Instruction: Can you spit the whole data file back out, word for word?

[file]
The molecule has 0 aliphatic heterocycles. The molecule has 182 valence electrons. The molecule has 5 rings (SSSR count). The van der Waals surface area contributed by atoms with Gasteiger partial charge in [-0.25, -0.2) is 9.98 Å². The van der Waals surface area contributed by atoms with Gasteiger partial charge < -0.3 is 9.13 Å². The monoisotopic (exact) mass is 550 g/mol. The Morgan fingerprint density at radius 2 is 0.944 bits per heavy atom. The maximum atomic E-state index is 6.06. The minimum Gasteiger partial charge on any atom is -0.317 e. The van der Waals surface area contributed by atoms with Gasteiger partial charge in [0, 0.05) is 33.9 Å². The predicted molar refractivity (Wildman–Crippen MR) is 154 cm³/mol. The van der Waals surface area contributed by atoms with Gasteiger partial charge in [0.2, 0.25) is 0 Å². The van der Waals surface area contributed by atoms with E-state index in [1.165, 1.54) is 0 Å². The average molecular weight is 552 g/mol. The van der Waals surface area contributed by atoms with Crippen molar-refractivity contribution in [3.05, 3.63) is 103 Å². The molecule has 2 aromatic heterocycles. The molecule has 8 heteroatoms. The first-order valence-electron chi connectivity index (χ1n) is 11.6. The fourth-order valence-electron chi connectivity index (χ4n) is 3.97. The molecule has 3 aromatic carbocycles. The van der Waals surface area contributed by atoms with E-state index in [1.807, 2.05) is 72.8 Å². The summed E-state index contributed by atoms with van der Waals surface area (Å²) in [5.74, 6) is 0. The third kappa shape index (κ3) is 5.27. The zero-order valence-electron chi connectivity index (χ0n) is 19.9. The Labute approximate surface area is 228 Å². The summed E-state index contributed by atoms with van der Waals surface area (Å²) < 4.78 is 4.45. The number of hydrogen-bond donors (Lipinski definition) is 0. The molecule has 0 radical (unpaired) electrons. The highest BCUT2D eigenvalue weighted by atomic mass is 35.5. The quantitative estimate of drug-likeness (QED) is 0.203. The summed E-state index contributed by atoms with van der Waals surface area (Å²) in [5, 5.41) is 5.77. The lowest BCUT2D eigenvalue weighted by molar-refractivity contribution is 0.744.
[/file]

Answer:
The molecule has 0 aliphatic heterocycles. The molecule has 182 valence electrons. The molecule has 5 rings (SSSR count). The van der Waals surface area contributed by atoms with Gasteiger partial charge in [-0.25, -0.2) is 9.98 Å². The van der Waals surface area contributed by atoms with Gasteiger partial charge < -0.3 is 9.13 Å². The monoisotopic (exact) mass is 550 g/mol. The Morgan fingerprint density at radius 2 is 0.944 bits per heavy atom. The maximum atomic E-state index is 6.06. The minimum Gasteiger partial charge on any atom is -0.317 e. The van der Waals surface area contributed by atoms with Gasteiger partial charge in [0, 0.05) is 33.9 Å². The predicted molar refractivity (Wildman–Crippen MR) is 154 cm³/mol. The van der Waals surface area contributed by atoms with Gasteiger partial charge in [0.2, 0.25) is 0 Å². The van der Waals surface area contributed by atoms with E-state index in [1.165, 1.54) is 0 Å². The average molecular weight is 552 g/mol. The van der Waals surface area contributed by atoms with Crippen molar-refractivity contribution in [3.05, 3.63) is 103 Å². The molecule has 2 aromatic heterocycles. The molecule has 8 heteroatoms. The first-order valence-electron chi connectivity index (χ1n) is 11.6. The fourth-order valence-electron chi connectivity index (χ4n) is 3.97. The molecule has 3 aromatic carbocycles. The van der Waals surface area contributed by atoms with E-state index in [1.807, 2.05) is 72.8 Å². The summed E-state index contributed by atoms with van der Waals surface area (Å²) in [5.74, 6) is 0. The third kappa shape index (κ3) is 5.27. The zero-order valence-electron chi connectivity index (χ0n) is 19.9. The Labute approximate surface area is 228 Å². The summed E-state index contributed by atoms with van der Waals surface area (Å²) < 4.78 is 4.45. The number of hydrogen-bond donors (Lipinski definition) is 0. The molecule has 0 radical (unpaired) electrons. The highest BCUT2D eigenvalue weighted by atomic mass is 35.5. The quantitative estimate of drug-likeness (QED) is 0.203. The summed E-state index contributed by atoms with van der Waals surface area (Å²) in [5, 5.41) is 5.77. The lowest BCUT2D eigenvalue weighted by molar-refractivity contribution is 0.744.